Se habla español. Un poco.

 In Public Speaking Don'ts

Speaking the native language of your audience for effect is a double-edged sword. 

Since the late 1980’s when the U.S. Hispanic market emerged as a burgeoning consumer segment with considerable purchasing power, just about everybody wanted a piece of the action.  The Spanish language became the entry point to win the hearts and minds of recent arrivals and established Latinos unified by the language of Cervantes.

Thirty years later, not much has changed, save that the demographic segment exceeds 57 million and $1.3 trillion in spending power.  Yet, non-Latinos who court us continue to try their hand at speaking español to build rapport.

Though this article was written a few days after the first Democratic Primary Debates in Miami, the lesson is an evergreen cautionary tale that every public speaker should heed. 

1.  Keep your comments in Spanish very brief, simple and easy to pronounce.  Beto O’Rourke mangled his call for equality with the wrong sentence structure and subject-verb agreement. The phrases sounded memorized, long and complex.  A few well-rehearsed snippets would have sufficed.  When in doubt, stick with “Buenas noches.  Es un placer estar aquí,” remembering that in Spanish the “u” after a “q” is silent.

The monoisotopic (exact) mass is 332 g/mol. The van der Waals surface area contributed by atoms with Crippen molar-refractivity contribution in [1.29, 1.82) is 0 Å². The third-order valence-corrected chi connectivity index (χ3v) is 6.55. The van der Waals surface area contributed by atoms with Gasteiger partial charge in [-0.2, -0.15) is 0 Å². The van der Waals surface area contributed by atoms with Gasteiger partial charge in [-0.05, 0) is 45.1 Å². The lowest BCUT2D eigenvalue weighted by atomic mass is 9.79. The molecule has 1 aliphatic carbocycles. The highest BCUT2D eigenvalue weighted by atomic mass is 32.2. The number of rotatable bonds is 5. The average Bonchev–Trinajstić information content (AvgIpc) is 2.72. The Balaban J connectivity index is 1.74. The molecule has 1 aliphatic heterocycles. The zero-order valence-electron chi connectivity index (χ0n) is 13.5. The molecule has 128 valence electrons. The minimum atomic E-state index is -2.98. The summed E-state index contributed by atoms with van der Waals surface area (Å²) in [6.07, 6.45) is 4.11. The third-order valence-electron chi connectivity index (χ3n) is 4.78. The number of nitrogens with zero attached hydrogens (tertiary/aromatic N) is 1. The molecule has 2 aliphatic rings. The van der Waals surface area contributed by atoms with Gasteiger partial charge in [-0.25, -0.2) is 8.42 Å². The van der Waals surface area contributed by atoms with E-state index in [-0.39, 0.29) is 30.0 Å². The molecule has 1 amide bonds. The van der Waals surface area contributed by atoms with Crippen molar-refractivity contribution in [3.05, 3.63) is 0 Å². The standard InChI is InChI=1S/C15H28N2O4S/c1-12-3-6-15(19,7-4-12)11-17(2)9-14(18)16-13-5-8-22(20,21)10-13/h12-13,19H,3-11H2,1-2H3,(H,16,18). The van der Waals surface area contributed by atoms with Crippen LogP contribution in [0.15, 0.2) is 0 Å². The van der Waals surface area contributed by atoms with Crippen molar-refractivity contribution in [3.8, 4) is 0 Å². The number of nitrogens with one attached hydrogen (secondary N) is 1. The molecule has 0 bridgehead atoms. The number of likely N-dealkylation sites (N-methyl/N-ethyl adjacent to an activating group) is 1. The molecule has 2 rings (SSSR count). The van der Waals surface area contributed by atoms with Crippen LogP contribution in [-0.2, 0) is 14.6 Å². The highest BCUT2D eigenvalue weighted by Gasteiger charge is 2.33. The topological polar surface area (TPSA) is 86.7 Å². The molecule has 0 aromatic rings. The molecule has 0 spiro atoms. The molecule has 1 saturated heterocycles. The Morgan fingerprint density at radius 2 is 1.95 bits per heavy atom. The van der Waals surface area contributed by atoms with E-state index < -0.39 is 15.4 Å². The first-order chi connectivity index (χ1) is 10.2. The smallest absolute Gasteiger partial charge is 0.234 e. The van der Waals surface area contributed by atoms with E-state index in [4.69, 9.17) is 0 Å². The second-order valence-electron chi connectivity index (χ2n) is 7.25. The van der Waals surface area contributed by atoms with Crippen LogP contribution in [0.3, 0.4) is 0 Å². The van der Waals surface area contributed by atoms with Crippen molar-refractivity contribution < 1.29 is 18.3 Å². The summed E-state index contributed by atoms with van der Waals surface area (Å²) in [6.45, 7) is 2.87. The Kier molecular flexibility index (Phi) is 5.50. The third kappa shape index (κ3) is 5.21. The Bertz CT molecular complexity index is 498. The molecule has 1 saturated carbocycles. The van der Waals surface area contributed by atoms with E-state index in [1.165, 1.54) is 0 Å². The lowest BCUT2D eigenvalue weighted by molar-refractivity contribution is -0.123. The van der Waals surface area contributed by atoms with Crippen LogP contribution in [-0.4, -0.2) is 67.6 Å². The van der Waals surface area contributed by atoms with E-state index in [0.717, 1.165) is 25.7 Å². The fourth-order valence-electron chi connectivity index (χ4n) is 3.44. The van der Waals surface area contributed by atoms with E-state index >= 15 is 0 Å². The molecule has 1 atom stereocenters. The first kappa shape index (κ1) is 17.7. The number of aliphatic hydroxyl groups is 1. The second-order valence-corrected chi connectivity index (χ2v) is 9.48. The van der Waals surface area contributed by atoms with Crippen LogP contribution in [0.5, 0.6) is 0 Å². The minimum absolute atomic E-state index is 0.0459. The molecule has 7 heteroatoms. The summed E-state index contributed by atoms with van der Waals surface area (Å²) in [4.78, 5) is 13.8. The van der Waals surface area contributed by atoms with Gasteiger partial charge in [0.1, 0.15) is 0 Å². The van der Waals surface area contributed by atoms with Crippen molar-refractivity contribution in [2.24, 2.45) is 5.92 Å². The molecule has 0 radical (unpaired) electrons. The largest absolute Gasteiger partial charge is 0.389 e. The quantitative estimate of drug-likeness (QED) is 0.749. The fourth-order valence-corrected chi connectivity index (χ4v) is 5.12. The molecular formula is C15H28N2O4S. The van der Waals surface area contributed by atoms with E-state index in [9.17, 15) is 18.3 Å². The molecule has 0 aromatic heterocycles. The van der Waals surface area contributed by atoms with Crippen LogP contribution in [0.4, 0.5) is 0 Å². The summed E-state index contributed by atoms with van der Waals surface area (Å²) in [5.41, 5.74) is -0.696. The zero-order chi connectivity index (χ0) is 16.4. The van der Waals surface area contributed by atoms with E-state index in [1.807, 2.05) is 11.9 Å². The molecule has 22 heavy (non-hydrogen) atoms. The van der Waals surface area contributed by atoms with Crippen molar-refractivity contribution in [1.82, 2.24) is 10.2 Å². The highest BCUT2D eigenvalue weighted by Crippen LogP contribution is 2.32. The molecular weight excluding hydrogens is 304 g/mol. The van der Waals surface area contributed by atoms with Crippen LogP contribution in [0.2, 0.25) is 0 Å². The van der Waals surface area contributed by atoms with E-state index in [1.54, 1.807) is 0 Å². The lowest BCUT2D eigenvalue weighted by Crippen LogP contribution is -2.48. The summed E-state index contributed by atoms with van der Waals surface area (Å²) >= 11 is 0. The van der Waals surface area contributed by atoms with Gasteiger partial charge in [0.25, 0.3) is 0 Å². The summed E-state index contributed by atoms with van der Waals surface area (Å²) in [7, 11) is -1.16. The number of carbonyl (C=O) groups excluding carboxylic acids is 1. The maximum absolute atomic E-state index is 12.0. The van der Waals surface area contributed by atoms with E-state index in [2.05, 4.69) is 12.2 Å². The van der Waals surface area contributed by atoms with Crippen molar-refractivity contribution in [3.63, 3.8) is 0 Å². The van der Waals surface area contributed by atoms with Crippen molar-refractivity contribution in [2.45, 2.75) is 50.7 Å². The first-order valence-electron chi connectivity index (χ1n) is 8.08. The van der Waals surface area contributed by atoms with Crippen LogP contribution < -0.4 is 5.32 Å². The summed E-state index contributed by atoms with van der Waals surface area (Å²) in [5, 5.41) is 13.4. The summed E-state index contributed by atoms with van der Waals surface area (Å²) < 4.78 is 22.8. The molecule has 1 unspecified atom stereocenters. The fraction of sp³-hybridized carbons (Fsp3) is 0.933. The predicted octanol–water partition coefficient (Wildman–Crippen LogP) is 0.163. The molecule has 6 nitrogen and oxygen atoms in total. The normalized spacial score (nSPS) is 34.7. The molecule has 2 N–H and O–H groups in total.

2.  If you are Hispanic and don’t speak Spanish, it’s OK.  Just don’t fake it.  Julián Castro admits he does not speak Spanish well, but his one sentence in Spanish sounded like Google Translate.  Seek the guidance of experts.  Practice your Spanish “signature” line in the shower or, better still, set it to music to help your brain process it better.

3. Once you arrive at a catchy phrase in Spanish, run it through many filters for any connotation that could backfire.  Spanish—spoken in 20 countries plus Puerto Rico– is a language of many dialects, and words vary in meaning among them.  New York Mayor Bill De Blasio lapsed into Spanish to inspire striking workers at Miami International Airport. Out of his mouth came “Hasta la victoria, siempre” (“Onward to victory, always”).  Unwittingly, he uttered the Cuban revolutionary slogan attributed to Che Guevara, who is reviled by Cuban exiles. De Blasio has been under fire by Miami media since.

When speaking to a bilingual audience, choose your words very carefully or you may make your audience cringe.

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